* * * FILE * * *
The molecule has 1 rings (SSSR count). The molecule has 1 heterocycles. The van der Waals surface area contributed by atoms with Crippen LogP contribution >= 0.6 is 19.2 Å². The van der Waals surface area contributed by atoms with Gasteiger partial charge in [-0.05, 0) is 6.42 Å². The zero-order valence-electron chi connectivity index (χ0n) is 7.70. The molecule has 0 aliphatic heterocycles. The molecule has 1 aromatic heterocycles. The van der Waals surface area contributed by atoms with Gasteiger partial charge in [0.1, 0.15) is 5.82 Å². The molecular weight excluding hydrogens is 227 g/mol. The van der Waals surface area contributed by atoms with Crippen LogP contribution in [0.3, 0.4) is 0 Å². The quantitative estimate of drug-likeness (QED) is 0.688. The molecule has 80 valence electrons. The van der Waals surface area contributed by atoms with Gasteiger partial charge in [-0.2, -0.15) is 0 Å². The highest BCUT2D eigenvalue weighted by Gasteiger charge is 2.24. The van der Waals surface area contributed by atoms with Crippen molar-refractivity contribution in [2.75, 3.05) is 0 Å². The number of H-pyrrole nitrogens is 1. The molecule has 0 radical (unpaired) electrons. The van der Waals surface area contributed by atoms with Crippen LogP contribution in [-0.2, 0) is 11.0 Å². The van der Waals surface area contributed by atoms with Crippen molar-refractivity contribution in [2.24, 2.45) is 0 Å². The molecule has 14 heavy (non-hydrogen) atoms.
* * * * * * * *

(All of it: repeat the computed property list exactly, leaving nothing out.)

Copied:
The molecule has 1 rings (SSSR count). The molecule has 1 heterocycles. The van der Waals surface area contributed by atoms with Crippen LogP contribution >= 0.6 is 19.2 Å². The van der Waals surface area contributed by atoms with Gasteiger partial charge in [-0.05, 0) is 6.42 Å². The zero-order valence-electron chi connectivity index (χ0n) is 7.70. The molecule has 0 aliphatic heterocycles. The molecule has 1 aromatic heterocycles. The van der Waals surface area contributed by atoms with Gasteiger partial charge in [0.1, 0.15) is 5.82 Å². The molecular weight excluding hydrogens is 227 g/mol. The van der Waals surface area contributed by atoms with Crippen LogP contribution in [0.3, 0.4) is 0 Å². The quantitative estimate of drug-likeness (QED) is 0.688. The molecule has 80 valence electrons. The van der Waals surface area contributed by atoms with Gasteiger partial charge in [-0.2, -0.15) is 0 Å². The highest BCUT2D eigenvalue weighted by Gasteiger charge is 2.24. The van der Waals surface area contributed by atoms with Crippen molar-refractivity contribution in [2.75, 3.05) is 0 Å². The number of H-pyrrole nitrogens is 1. The molecule has 0 radical (unpaired) electrons. The van der Waals surface area contributed by atoms with Crippen LogP contribution in [-0.2, 0) is 11.0 Å². The van der Waals surface area contributed by atoms with Crippen molar-refractivity contribution in [2.24, 2.45) is 0 Å². The molecule has 14 heavy (non-hydrogen) atoms.